Death Doulas Are In High Demand—But What Do They Do, Exactly?

After a year of loss, death doulas are restoring hope.



Trigger warning: This story discusses death, grief, and the COVID-19 pandemic.

It goes without saying: The past year has been a tough one on many levels. We've been isolated, anxious, depressed, uncertain about the future—and we've experienced a lot of loss. Sadly, over 600,000 people in the United States have died from complications with COVID-19.

While many businesses have suffered under the weight of the pandemic, the death doula business has experienced a shift. "There has been a massive increase in demand," Suzanne O'Brien, wellness and oncology nurse and founder of Doulagivers, says. "People wanted help understanding; they wanted help taking care of their loved ones." A doula is typically associated with providers who help women bring life into the world (also known as birth doulas). Death doulas are on the other side of life's cycle, helping to close out the journey.

Still, you may be wondering what death doulas do and how they are different from other healthcare providers who deal with the end of life. Here's everything you need to know.

What Is a Death Doula?

O'Brien says to think of death doulas as a combination of a nurse, social worker, and chaplain. "The doula is the support system for mainstream medicine," she explains. "Doulas help reduce the fear and reinforce hospice teachings." She adds that one meaningful aspect of working as an end-of-life doula is that she can help people realize that death is a human experience versus a medical one.

Meet the Expert

Suzanne B. O’Brien is a Wellness and Oncology nurse, as well as an international speaker and bestselling author. She has worked most of her nursing career in hospice and oncology care, and is the founder of Doulagivers.

"In the past 100 years, we've medicalized death and started to treat it like it's optional," O'Brien says. "We do everything we can as a society to avoid it, but death is part of life." According to O'Brien, doulas serve to stabilize the atmosphere and reduce stress to create an environment ripe for closure that people need at the end of life.

What Does a Death Doula Do?

"If you're in fight or flight mode or you're frightened, you can't have those beautiful, meaningful conversations," she explains. "You can't say thank you, or I love you." Part of O'Brien's work is creating a space for people to have safe, meaningful exchanges with loved ones. "I do my best to hold that space for a family to sit with their mom, dad, or anyone else, to express love," she says. "That's something the doula is instrumental in."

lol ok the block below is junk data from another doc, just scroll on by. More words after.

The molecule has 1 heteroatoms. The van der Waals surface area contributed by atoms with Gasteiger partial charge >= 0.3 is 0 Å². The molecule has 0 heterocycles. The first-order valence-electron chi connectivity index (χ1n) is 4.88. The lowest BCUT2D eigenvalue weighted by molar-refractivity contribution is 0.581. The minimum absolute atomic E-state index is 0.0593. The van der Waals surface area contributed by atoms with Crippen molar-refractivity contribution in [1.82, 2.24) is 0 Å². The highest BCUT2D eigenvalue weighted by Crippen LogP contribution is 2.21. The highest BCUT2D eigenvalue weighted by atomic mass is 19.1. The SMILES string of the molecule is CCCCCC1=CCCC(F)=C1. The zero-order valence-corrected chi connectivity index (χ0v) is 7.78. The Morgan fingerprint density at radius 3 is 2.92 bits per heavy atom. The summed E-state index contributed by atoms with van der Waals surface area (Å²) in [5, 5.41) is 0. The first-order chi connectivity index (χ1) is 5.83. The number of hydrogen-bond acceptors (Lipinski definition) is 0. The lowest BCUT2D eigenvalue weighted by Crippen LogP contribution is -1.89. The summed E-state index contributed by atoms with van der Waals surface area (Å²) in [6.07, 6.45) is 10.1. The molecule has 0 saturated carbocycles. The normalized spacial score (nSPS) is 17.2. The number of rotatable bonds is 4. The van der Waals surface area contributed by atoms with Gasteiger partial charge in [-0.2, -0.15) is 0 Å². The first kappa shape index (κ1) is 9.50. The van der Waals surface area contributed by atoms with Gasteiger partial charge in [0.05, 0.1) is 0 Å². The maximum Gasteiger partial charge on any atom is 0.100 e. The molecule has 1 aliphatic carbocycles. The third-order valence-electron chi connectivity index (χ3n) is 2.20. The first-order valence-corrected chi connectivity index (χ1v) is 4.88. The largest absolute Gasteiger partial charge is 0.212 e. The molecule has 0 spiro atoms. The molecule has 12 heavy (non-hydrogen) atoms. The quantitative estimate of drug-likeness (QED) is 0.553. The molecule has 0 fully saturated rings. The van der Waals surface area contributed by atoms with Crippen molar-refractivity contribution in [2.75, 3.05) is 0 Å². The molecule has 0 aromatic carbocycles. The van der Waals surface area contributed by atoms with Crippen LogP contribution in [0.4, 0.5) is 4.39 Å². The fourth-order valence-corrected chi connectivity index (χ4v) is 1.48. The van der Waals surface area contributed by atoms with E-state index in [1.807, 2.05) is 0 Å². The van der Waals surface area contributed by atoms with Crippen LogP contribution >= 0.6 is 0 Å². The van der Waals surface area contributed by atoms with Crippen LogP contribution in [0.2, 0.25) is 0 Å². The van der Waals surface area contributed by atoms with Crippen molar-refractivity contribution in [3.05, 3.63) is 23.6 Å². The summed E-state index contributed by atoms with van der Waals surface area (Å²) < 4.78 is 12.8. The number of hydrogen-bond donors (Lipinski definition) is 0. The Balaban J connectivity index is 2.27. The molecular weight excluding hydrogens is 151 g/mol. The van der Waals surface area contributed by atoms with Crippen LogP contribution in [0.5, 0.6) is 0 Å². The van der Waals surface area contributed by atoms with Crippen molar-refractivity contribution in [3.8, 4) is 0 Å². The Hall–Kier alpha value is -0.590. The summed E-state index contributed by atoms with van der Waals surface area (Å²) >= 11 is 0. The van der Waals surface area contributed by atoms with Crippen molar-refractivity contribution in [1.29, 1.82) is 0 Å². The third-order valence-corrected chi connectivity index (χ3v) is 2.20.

Death doulas help bring comfort to the person transitioning, but she support's the person's family, too, allowing everyone to find closure. And, while the demand for death doulas has been high over the past year, there's supply to meet it. "We just started a new semester, and we have 170 people training to become death doulas," O'Brien shares. "We already have 1600 people who are certified and hundreds who are in the process of getting there." According to O'Brien, the process takes up to six months and includes official training followed by an internship.

Death Doulas During the Pandemic

While it's been hard to find silver linings in such an emotional time, O'Brien has noticed a shift in perspective. "COVID showed us the reality of life's fragility," she says. "When you live with that awareness, you learn to live your life from a place of gratitude." For O'Brien, that realization occurred when she began her work in hospice care. "That's when I started to live my life fully," she says. "I have so much gratitude for the option to be able to go to the gym or the grocery store because you suddenly realize that it can change any day."

The unpredictable nature of life and death often means people don't get to have meaningful final conversations with loved ones—especially during the pandemic. Death doulas can help with that, too. "The idea general idea of grief is that you get two weeks, and then you're supposed to be over your loss," O'Brien says. "When you do it that way, you never get a chance to process, and that grief will pop up whenever it wants to." Because of this, O'Brien works to help people find peace and closure even if it's been a while since they lost someone.

"We can take someone back to a situation, help put it into perspective and find the healing moments in it," she explains. "Then we talk about the grief process going forward and forgiveness because often families have to forgive themselves." Life is a complex process of emotions and reality, especially in moments of transition. However, death doulas are doing the work to make sure that, ultimately, support is available when you and those you love need it most.

Related Stories